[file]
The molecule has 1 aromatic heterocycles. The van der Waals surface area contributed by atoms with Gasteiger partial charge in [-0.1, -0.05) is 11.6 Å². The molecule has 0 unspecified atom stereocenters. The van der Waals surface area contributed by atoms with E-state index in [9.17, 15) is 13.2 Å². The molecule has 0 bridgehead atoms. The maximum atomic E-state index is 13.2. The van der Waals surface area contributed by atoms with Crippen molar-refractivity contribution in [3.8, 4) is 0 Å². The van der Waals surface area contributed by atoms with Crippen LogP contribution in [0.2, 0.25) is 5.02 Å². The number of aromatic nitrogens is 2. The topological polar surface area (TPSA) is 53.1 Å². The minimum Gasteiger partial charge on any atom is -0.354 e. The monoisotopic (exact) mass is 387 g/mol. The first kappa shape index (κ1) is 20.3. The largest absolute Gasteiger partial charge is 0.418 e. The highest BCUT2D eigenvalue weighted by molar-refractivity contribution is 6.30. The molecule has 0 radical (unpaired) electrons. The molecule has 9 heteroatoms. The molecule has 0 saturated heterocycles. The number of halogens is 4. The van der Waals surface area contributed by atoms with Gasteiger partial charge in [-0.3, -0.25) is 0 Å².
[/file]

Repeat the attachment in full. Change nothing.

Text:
The molecule has 1 aromatic heterocycles. The van der Waals surface area contributed by atoms with Gasteiger partial charge in [-0.1, -0.05) is 11.6 Å². The molecule has 0 unspecified atom stereocenters. The van der Waals surface area contributed by atoms with E-state index in [9.17, 15) is 13.2 Å². The molecule has 0 bridgehead atoms. The maximum atomic E-state index is 13.2. The van der Waals surface area contributed by atoms with Crippen molar-refractivity contribution in [3.8, 4) is 0 Å². The van der Waals surface area contributed by atoms with Crippen LogP contribution in [0.2, 0.25) is 5.02 Å². The number of aromatic nitrogens is 2. The topological polar surface area (TPSA) is 53.1 Å². The minimum Gasteiger partial charge on any atom is -0.354 e. The monoisotopic (exact) mass is 387 g/mol. The first kappa shape index (κ1) is 20.3. The largest absolute Gasteiger partial charge is 0.418 e. The highest BCUT2D eigenvalue weighted by molar-refractivity contribution is 6.30. The molecule has 0 radical (unpaired) electrons. The molecule has 9 heteroatoms. The molecule has 0 saturated heterocycles. The number of halogens is 4. The van der Waals surface area contributed by atoms with Gasteiger partial charge in [-0.3, -0.25) is 0 Å².